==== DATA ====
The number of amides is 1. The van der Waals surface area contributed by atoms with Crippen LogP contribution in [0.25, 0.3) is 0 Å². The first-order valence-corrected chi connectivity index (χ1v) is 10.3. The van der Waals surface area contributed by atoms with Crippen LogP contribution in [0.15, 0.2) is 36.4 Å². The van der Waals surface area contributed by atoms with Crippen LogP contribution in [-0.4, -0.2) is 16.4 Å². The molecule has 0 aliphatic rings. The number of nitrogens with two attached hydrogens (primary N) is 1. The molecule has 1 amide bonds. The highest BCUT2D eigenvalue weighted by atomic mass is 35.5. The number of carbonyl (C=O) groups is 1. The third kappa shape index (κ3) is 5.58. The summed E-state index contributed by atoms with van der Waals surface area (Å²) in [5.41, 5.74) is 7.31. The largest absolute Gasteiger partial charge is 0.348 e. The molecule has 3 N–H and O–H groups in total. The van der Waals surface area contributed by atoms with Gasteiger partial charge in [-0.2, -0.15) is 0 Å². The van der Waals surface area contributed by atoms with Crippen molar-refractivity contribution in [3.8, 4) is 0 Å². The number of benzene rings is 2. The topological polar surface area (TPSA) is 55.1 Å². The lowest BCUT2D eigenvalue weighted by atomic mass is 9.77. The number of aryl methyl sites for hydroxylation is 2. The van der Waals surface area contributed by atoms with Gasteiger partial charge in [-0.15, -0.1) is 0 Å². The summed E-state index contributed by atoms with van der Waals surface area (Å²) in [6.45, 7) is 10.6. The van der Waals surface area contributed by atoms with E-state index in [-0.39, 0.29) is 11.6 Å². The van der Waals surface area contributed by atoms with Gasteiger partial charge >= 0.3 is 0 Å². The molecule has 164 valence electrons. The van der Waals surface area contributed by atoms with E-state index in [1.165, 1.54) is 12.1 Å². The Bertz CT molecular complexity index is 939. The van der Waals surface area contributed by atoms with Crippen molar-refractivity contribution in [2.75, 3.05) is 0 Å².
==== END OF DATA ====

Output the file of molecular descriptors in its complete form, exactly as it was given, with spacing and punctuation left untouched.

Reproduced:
The number of amides is 1. The van der Waals surface area contributed by atoms with Crippen LogP contribution in [0.25, 0.3) is 0 Å². The first-order valence-corrected chi connectivity index (χ1v) is 10.3. The van der Waals surface area contributed by atoms with Crippen LogP contribution in [0.15, 0.2) is 36.4 Å². The van der Waals surface area contributed by atoms with Crippen LogP contribution in [-0.4, -0.2) is 16.4 Å². The molecule has 0 aliphatic rings. The number of nitrogens with two attached hydrogens (primary N) is 1. The molecule has 1 amide bonds. The highest BCUT2D eigenvalue weighted by atomic mass is 35.5. The number of carbonyl (C=O) groups is 1. The third kappa shape index (κ3) is 5.58. The summed E-state index contributed by atoms with van der Waals surface area (Å²) in [5.41, 5.74) is 7.31. The largest absolute Gasteiger partial charge is 0.348 e. The molecule has 3 N–H and O–H groups in total. The van der Waals surface area contributed by atoms with Gasteiger partial charge in [-0.2, -0.15) is 0 Å². The van der Waals surface area contributed by atoms with Crippen molar-refractivity contribution in [3.8, 4) is 0 Å². The number of benzene rings is 2. The topological polar surface area (TPSA) is 55.1 Å². The lowest BCUT2D eigenvalue weighted by atomic mass is 9.77. The number of aryl methyl sites for hydroxylation is 2. The van der Waals surface area contributed by atoms with Gasteiger partial charge in [-0.15, -0.1) is 0 Å². The summed E-state index contributed by atoms with van der Waals surface area (Å²) in [6.45, 7) is 10.6. The van der Waals surface area contributed by atoms with E-state index in [-0.39, 0.29) is 11.6 Å². The van der Waals surface area contributed by atoms with Gasteiger partial charge >= 0.3 is 0 Å². The molecule has 164 valence electrons. The van der Waals surface area contributed by atoms with E-state index in [1.165, 1.54) is 12.1 Å². The Bertz CT molecular complexity index is 939. The van der Waals surface area contributed by atoms with Crippen molar-refractivity contribution in [2.75, 3.05) is 0 Å².